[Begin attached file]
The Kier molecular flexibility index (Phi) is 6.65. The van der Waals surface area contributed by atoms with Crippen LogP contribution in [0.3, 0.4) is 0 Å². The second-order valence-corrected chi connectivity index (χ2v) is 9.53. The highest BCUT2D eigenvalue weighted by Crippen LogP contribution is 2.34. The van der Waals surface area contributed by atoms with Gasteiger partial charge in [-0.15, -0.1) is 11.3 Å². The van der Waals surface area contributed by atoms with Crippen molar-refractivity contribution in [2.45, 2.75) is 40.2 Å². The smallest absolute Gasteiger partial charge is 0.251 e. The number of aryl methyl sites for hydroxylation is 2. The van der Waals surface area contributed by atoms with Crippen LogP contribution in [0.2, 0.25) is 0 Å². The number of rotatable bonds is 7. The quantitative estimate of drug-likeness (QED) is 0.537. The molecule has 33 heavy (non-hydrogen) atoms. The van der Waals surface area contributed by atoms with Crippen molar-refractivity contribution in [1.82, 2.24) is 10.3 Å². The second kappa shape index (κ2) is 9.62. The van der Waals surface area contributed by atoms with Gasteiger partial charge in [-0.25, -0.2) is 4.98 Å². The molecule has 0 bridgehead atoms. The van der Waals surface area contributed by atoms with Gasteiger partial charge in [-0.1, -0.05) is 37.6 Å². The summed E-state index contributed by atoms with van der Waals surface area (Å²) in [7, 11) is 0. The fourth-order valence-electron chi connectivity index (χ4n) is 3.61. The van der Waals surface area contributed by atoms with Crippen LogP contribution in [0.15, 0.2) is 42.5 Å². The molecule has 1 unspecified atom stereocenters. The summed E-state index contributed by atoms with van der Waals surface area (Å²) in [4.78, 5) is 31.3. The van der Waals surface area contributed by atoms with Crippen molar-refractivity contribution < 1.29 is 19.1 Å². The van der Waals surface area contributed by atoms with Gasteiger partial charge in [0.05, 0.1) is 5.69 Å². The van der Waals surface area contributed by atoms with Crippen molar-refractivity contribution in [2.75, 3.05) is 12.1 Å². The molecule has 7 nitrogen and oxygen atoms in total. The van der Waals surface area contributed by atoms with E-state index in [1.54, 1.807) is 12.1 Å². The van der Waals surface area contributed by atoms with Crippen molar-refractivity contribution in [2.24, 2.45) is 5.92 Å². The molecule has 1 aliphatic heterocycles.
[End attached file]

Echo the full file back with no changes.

The Kier molecular flexibility index (Phi) is 6.65. The van der Waals surface area contributed by atoms with Crippen LogP contribution in [0.3, 0.4) is 0 Å². The second-order valence-corrected chi connectivity index (χ2v) is 9.53. The highest BCUT2D eigenvalue weighted by Crippen LogP contribution is 2.34. The van der Waals surface area contributed by atoms with Gasteiger partial charge in [-0.15, -0.1) is 11.3 Å². The van der Waals surface area contributed by atoms with Crippen molar-refractivity contribution in [2.45, 2.75) is 40.2 Å². The smallest absolute Gasteiger partial charge is 0.251 e. The number of aryl methyl sites for hydroxylation is 2. The van der Waals surface area contributed by atoms with Crippen LogP contribution in [0.2, 0.25) is 0 Å². The number of rotatable bonds is 7. The quantitative estimate of drug-likeness (QED) is 0.537. The molecule has 33 heavy (non-hydrogen) atoms. The van der Waals surface area contributed by atoms with Crippen molar-refractivity contribution in [1.82, 2.24) is 10.3 Å². The second kappa shape index (κ2) is 9.62. The van der Waals surface area contributed by atoms with Gasteiger partial charge in [-0.25, -0.2) is 4.98 Å². The molecule has 0 bridgehead atoms. The van der Waals surface area contributed by atoms with Gasteiger partial charge in [-0.1, -0.05) is 37.6 Å². The summed E-state index contributed by atoms with van der Waals surface area (Å²) in [7, 11) is 0. The fourth-order valence-electron chi connectivity index (χ4n) is 3.61. The van der Waals surface area contributed by atoms with Crippen LogP contribution in [0.15, 0.2) is 42.5 Å². The molecule has 1 unspecified atom stereocenters. The summed E-state index contributed by atoms with van der Waals surface area (Å²) in [4.78, 5) is 31.3. The van der Waals surface area contributed by atoms with Crippen molar-refractivity contribution < 1.29 is 19.1 Å². The van der Waals surface area contributed by atoms with Gasteiger partial charge in [0.05, 0.1) is 5.69 Å². The van der Waals surface area contributed by atoms with Crippen molar-refractivity contribution in [2.75, 3.05) is 12.1 Å². The molecule has 7 nitrogen and oxygen atoms in total. The van der Waals surface area contributed by atoms with E-state index in [1.54, 1.807) is 12.1 Å². The van der Waals surface area contributed by atoms with Crippen molar-refractivity contribution in [2.24, 2.45) is 5.92 Å². The molecule has 1 aliphatic heterocycles.